PLEASE READ BEFORE PURCHASING – You are registering for credits ONLY. In order to complete this course and claim the credits, you must separately purchase and read Identifying Moral Panic: The Discourse of Fear in Public Policy, by Michael H. Eversman, then complete an exam. After you purchase the credits on the Social Work Online CE Institute, navigate to your My Products page and click the green Play button to purchase the publication from NASW Press. If you have already purchased the publication, you do not need to purchase it again. Once you have read the publication, navigate back to your My Products page and click the blue Get Certificate button to complete the exam. Please only attempt to complete the exam after you have separately purchased and read the publication.
Social welfare policy reveals a lot about who we are: our values and symbols, our prejudices and fears, who has power and who is deviant, and who gets help and who gets controlled. As the United States shifts toward a multiracial, foreign-born, and religiously unaffiliated majority populace, we will continue to face existential questions around our collective identity amid conflict in defining social problems and policy solutions.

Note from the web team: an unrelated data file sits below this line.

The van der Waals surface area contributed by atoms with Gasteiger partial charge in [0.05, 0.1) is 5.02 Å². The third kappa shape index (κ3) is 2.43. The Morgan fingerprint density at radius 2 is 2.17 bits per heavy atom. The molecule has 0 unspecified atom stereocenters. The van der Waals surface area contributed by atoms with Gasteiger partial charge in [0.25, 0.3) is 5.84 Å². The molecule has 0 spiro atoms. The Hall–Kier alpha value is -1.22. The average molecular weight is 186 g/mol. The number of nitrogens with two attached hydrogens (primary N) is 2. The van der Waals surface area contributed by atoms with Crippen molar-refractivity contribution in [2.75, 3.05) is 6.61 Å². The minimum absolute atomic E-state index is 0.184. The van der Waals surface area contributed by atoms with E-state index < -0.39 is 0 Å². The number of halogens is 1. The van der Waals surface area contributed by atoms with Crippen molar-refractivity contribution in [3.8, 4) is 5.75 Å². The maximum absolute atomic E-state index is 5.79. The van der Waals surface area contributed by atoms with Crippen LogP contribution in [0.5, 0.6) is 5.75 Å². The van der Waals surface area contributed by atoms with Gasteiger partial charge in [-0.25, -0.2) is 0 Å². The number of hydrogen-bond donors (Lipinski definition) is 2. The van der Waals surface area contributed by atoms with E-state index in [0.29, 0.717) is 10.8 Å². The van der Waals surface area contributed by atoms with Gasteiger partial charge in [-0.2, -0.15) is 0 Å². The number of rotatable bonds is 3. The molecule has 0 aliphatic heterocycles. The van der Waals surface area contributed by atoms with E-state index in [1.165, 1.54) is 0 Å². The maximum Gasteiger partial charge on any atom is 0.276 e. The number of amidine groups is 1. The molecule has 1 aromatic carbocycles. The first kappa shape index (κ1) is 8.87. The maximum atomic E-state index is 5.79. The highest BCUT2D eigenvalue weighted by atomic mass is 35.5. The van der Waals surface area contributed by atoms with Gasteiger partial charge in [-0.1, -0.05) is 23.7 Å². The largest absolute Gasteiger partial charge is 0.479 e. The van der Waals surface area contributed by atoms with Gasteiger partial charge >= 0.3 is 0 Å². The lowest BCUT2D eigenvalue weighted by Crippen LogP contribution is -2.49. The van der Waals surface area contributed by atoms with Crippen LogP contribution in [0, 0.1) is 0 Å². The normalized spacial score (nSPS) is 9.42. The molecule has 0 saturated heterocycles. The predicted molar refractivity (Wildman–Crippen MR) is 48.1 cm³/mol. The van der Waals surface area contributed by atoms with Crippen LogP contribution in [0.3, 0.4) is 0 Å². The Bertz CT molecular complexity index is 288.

Using the sociological framework of moral panic – periods of exaggerated public fear triggered by high-profile incidents linked to feared social groups – Eversman illuminates historic and contemporary moral panic episodes to show how political discourse and stereotyping lead to policymaking and enforcement that maintain social inequalities. Those most affected by these harsh and reactionary policies tend to be vulnerable populations known as "folk devils" – young people, public assistance recipients, immigrants, LGBTQ individuals, those with mental illness, and illicit drug users – groups that have long served as feared targets of moral condemnation.
As a core social policy text, this book emphasizes the social justice mission of professional social work and the need to stay vigilant amid structural inequalities rooted in labeling and otherism, allowing readers to recognize the patterns of moral panic discourse as constructed in various societal arenas, identify important media functions, and think critically about social problems.Learning Objectives:
- Understand the relevance of moral panic to core professional social work values
- Identify how political discourse is used to enflame moral panic dynamics
- Identify the qualities of policies enacted due to periods of moral panic
- Identify how periods of moral panic disproportionately impact marginalized communities